The Kearney Center News
This year, 12 local high school students, who serve as the Tallahassee Jewish Federation (TJF) Teen Philanthropy Initiativeâ€™s Teen Board, awarded grants totaling $12,500 to six organizations that provide important services to individuals in need.
Locally, the Teen Board invited the Big Bend Homeless Coalition and The Shelter to apply for a grant. The teens visited leaders of both organizations to learn more about the important work they do and about the specific projects for which they sought support. Both the BBHC and The Shelter have been delighted to work with the Teen Board. Stephanie Beckingham, Assistant to the Director of the Big Bend Homeless Coalition, shared:
â€œI cannot tell you what an honor it is to stand beside organizations in Israel as we meet critical needs in our communities, in partnership with the Tallahassee Jewish Federation. The TJF Teen Board has provided financial support to those we serve for the last six years and has played some part in helping over 300 individuals as they move from homelessness to stable housing. We truly could not do this without them. On a more personal note, I have truly enjoyed watching the teens grow up over the years, and know many of them will become our future servant leaders.â€
Jacob Reiter, Executive Director of The Shelter, congratulated the Teen Board for its work and thanked the Board for its generous support as well.
Every week The Shelter has music therapy sessions for the residents. At the end of a session a few weeks ago, DeVane suggested the idea of going to the opera to other residents and volunteers. We got asked about the opera, which was surprising to me at first,â€ said Anna Marie Friars, a Florida State University graduate student who helps run the music therapy sessions. "But then I remembered that these are regular people, normal human beings. The wheels got turning and everyone jumped on board."
Friars, along with the help of other volunteers at The Shelter, created a Go Fund Me campaign online to help fund the magical night. The money would go towards providing a picture-perfect evening for the residents, which would include clothing, transportation, dinner and the opera tickets.
Read the full article on Tallahassee.com
Ground Breaking Speech February 19 2014 given by Deborah Holt, Chairman of the Board, Tallahassee Leon Shelter
Good Morning, County Executiveâ€¦. Mayor Marks, Commissioners and invited guests.
Today we celebrate a remarkable achievement, the culmination of 12 months of planning. That word planning is so bland. We forget that it encompasses weeks and days and hours of work by county and city employees to identify this site and secure all of the permits and funding. They not only stepped up to the plate but exceeded all of our hopes. We overlook that it incorporates the generous leadership of the United Way, encouraging the planners to persevere toward success. We fail to recall the tremendous donation of time and expertise by The Shelter Board which stepped into the breach and found the wisdom and courage to honor 25 years of uninterrupted service and recognize that it was a new day and lay the foundation for the next 25 years.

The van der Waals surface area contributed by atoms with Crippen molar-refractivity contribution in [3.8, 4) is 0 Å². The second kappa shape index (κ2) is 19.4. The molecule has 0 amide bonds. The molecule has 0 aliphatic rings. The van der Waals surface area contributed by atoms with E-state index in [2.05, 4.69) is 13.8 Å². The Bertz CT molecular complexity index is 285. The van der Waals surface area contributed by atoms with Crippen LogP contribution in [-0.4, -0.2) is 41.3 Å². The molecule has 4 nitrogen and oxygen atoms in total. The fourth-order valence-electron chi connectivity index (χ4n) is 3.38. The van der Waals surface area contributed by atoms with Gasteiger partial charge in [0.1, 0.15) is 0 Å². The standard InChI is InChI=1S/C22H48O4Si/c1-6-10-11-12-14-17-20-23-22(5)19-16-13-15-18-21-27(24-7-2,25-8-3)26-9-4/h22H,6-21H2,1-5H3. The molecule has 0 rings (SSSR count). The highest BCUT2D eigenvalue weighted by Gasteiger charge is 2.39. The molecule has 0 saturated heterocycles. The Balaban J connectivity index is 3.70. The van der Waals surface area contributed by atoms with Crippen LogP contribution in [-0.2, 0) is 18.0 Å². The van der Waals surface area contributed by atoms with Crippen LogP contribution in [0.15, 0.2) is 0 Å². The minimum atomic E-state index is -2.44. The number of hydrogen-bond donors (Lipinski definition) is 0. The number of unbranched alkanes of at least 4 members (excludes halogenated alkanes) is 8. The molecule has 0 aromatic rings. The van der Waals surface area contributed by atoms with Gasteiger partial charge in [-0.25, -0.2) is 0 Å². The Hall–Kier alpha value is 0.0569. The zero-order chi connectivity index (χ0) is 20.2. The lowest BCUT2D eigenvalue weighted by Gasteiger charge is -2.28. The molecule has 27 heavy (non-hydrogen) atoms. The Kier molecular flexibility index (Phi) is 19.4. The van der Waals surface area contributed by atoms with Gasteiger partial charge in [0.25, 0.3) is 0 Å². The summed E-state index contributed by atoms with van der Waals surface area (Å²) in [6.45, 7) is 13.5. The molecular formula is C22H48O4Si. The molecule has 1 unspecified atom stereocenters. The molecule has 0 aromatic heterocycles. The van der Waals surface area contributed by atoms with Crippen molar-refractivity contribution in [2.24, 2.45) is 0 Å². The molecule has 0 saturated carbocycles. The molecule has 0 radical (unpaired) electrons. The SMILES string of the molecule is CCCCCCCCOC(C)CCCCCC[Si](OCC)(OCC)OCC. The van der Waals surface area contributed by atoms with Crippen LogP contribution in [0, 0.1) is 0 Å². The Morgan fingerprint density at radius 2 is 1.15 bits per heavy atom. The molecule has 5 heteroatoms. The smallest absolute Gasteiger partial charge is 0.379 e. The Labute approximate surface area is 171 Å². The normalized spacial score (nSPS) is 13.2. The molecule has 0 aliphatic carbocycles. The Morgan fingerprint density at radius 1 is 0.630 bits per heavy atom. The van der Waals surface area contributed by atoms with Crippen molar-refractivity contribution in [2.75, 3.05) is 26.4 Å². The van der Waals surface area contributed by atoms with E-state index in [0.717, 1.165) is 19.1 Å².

Today we break ground to provide services to the most vulnerable among us. We humans need to rest to recharge our batteries. We need to be safe while we rest and we need to perceive that we are safe, believe that we are safe, so that we can face the challenges of the next day. A principle goal for this new facility is to provide that safety for those who rest or work here. Folks without a place to stay can come here and get their second wind. They can get medical attention, education, counseling, referrals to more services, plus a bed to rest in and three good meals, all under one roof. We will be able to sleep 390 people with no mats on the floor. Our new kitchen will be able to feed all 390 clients plus those seeking services from the RCC but not staying for the night. In 2013 the Shelter delivered 80,435 lodging nights and we are currently averaging between 220-240 clients each night plus the 50 to 60 men at the Cold Night Shelter.
As we get ready to erect the walls of this building I want to reflect on the virtual walls that have crumbled during the past few years. The Cold Night Shelter that opened in 2011 is an early example of community collaboration. First Baptist Church and this year Jacob's Chapel hosted the Cold Night Shelter that was planned by the City, the County, Red Cross, the Faith Community, the Big Bend Homeless Coalition, and The Shelter. The Mayor's Homeward Bound Planning initiative brought the service providers together and identified the need for more community collaboration. The spirit of collaboration grew steadily with the success of the RCC and the planning process that brought the community of service providers together. It has grown stronger in recent months as success has built on success.
Tallahassee is a great city, a gem sheltered by towering oaks and pines with a tradition of philanthropic generosity. I want to make a special thank you to everyone who has supported The Shelter, the RCC and other homeless service providers. It is because of you that we are able to provide services and we look forward to your continued support on this exciting new venture. Today is the first day that we will be offering our bricks for your donation. The bricks will be a pathway for all who seek our services.
This facility and all it represents is an inspiration to us all that good works can be achieved by communities that share a common vision. Creating that vision is sometimes the toughest part of the job. This facility is a dream come true for the professionals, the advocates, and the volunteers who have worked in this community for 25 years to ameliorate the challenges of those experiencing homelessness. It will be a beacon for those who pass through its doors, a brilliant reminder that the community cares, that even though life is tough, there is hope; that being homeless today does not mean being homeless forever.
Teamwork between the public and private sectors is not new. There are examples around the world. But we forget about them. We get a mindset that the government should do it or that the faith community should do it, or anybody else but each of us.